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PBS films at Albany Options School

Ecology students from left, Gerald McAlister, Cody Becknal, Matt Susnik and Chance Becknal work on a new bioswale Tuesday morning at Albany Options School. (David Patton/Democrat-Herald)

Fans of nature shows on the Public Broadcasting Service may catch a familiar face or two when “This American Land” begins its third season this fall.

A camera crew visited Albany this week to do a segment on environmental education projects at Albany Options School. The show will be broadcast on public television stations nationwide sometime during the 2013-14 season of the PBS conservation newsmagazine series.

Much of the filming centered on the bioswale AOS ecology students are creating behind the school.

A swale is a low-lying piece of land that’s wet or marshy at least part of the year. A bioswale is a specifically designed landscape that uses native plants to cut down on water pollution.

AOS students are planting sedges, camas, Oregon grape and other varieties of native plants and grasses behind their school to soak up and break down chemical compounds in the runoff from nearby roofs and parking lots.

Help from the city of Albany and Native Grounds Nursery of Brownsville, along with a $500 grant from the Captain Planet Foundation, made the work possible.

The alternative high school moved to 701 19th Ave. S.E. in the fall of 2008. The property has a hollow area in its back lawn where water regularly collects.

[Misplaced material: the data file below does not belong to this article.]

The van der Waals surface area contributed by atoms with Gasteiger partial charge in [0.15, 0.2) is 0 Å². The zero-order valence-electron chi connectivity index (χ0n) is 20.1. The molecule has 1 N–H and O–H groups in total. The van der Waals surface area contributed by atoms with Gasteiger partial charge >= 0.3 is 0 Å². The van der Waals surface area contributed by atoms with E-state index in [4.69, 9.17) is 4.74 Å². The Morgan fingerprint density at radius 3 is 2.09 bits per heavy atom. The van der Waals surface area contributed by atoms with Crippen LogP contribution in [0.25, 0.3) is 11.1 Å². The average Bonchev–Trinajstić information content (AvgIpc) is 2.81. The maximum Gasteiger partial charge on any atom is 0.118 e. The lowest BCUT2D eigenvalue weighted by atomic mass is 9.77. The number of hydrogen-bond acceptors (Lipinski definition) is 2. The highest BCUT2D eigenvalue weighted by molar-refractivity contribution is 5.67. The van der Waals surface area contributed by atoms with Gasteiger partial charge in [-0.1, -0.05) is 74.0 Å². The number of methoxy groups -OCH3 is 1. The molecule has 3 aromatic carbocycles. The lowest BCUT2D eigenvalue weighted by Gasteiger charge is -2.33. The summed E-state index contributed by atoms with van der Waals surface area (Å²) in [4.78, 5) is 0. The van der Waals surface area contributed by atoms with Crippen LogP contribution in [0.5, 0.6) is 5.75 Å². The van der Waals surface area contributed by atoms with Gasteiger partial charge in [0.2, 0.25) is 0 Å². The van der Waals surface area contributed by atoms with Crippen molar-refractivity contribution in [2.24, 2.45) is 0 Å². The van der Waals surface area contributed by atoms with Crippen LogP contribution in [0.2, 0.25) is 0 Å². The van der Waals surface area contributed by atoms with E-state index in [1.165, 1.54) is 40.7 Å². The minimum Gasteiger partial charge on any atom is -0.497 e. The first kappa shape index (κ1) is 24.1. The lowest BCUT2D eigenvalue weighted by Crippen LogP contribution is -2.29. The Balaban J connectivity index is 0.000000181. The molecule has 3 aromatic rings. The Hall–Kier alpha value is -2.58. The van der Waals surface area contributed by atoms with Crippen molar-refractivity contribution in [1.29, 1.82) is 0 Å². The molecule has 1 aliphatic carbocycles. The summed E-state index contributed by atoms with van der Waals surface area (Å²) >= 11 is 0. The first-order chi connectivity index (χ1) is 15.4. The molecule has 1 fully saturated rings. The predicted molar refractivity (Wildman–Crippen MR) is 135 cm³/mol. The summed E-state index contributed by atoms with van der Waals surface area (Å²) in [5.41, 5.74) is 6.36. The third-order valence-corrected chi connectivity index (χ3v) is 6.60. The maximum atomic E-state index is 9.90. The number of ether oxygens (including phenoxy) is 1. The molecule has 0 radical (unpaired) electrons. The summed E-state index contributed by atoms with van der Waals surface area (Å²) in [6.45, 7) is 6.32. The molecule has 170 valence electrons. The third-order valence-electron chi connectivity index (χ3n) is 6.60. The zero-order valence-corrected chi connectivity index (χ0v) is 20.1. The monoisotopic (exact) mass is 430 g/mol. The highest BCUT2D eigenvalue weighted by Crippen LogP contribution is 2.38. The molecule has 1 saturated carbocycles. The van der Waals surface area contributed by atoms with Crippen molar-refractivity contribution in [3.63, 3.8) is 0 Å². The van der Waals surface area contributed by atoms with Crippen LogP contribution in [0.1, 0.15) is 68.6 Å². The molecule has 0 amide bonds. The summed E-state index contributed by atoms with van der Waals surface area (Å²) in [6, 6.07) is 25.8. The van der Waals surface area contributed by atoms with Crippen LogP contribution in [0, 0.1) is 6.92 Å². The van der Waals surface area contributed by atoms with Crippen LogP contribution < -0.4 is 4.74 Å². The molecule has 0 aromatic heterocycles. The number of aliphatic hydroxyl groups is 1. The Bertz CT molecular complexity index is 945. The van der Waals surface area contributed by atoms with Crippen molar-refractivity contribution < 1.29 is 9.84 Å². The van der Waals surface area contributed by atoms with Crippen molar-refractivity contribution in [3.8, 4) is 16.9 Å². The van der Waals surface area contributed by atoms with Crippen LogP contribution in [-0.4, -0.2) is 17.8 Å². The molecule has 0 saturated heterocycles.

The ground is thick, compacted clay, which just doesn’t drain, science teacher Kelly Muller said.

“That’s our pool,” she said wryly, nodding to the puddles that have collected following recent rainstorms. “We’ve actually had ducks in there. And birds taking baths.”

Last fall, Muller and her ecology students did some initial research on creating a “rain garden” in the hollow, but learned that the plants they’d selected wouldn’t fare well. They turned their attention to creating a bioswale instead.

Kim Kagelaris, an environmental services technician with the city of Albany, worked with students on environmental education. The Pacific Northwest Clean Water Association provided rubber boots for the students.

Muller used part of the Captain Planet grant to purchase some of the plants for the bioswale from Native Grounds Nursery. Owner Mike Nehls donated other plants and provided his expertise.

The plants in the AOS bioswale can be deluged with water during Oregon’s soggy winters and springs, and drained of every drop during even exceptionally dry summers, and still grow just fine, Nehls said.

At the same time, they’ll filter any nitrates and phosphates from nearby lawns, and any oil and gas flushed from parking lots around the school and adjacent apartments.

Native Grounds specializes in this type of plant and is glad to help students with environmental education, Nehls said, to “hopefully steer them to some kind of career that’s environmentally minded.”

The PBS show came to Albany because the Captain Planet Foundation recommended the AOS bioswale among its favorite projects, said Marsha Walton, series producer.

The community collaboration factor is especially important, Walton added, because that’s how real environmental change becomes possible. So is bringing in students.

“Getting young people to become conscientious eco-citizens underlies a lot of the things we do,” she said.

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